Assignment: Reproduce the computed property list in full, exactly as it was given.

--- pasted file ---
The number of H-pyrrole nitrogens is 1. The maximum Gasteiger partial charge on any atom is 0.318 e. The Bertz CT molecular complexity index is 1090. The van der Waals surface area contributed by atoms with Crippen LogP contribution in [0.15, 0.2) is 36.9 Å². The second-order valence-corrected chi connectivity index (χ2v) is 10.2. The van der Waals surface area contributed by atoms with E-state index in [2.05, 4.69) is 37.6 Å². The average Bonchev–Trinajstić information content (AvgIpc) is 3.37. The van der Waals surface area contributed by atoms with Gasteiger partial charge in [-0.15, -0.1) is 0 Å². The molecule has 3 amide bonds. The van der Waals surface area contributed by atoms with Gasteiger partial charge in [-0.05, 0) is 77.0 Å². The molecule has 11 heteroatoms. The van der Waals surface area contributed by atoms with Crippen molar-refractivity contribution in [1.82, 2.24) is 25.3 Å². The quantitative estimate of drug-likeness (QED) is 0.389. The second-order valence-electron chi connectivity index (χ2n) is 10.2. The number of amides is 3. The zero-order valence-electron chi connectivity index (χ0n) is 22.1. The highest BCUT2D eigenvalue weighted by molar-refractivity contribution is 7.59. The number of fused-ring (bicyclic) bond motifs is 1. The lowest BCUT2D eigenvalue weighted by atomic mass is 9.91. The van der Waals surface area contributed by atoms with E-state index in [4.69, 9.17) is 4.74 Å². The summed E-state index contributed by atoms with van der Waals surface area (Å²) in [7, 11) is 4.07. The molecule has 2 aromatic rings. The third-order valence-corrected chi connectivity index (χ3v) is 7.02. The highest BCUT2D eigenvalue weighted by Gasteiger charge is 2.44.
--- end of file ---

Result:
The number of H-pyrrole nitrogens is 1. The maximum Gasteiger partial charge on any atom is 0.318 e. The Bertz CT molecular complexity index is 1090. The van der Waals surface area contributed by atoms with Crippen LogP contribution in [0.15, 0.2) is 36.9 Å². The second-order valence-corrected chi connectivity index (χ2v) is 10.2. The van der Waals surface area contributed by atoms with E-state index in [2.05, 4.69) is 37.6 Å². The average Bonchev–Trinajstić information content (AvgIpc) is 3.37. The van der Waals surface area contributed by atoms with Gasteiger partial charge in [-0.15, -0.1) is 0 Å². The molecule has 3 amide bonds. The van der Waals surface area contributed by atoms with Gasteiger partial charge in [-0.05, 0) is 77.0 Å². The molecule has 11 heteroatoms. The van der Waals surface area contributed by atoms with Crippen molar-refractivity contribution in [1.82, 2.24) is 25.3 Å². The quantitative estimate of drug-likeness (QED) is 0.389. The second-order valence-electron chi connectivity index (χ2n) is 10.2. The number of amides is 3. The zero-order valence-electron chi connectivity index (χ0n) is 22.1. The highest BCUT2D eigenvalue weighted by molar-refractivity contribution is 7.59. The number of fused-ring (bicyclic) bond motifs is 1. The lowest BCUT2D eigenvalue weighted by atomic mass is 9.91. The van der Waals surface area contributed by atoms with E-state index in [4.69, 9.17) is 4.74 Å². The summed E-state index contributed by atoms with van der Waals surface area (Å²) in [7, 11) is 4.07. The molecule has 2 aromatic rings. The third-order valence-corrected chi connectivity index (χ3v) is 7.02. The highest BCUT2D eigenvalue weighted by Gasteiger charge is 2.44.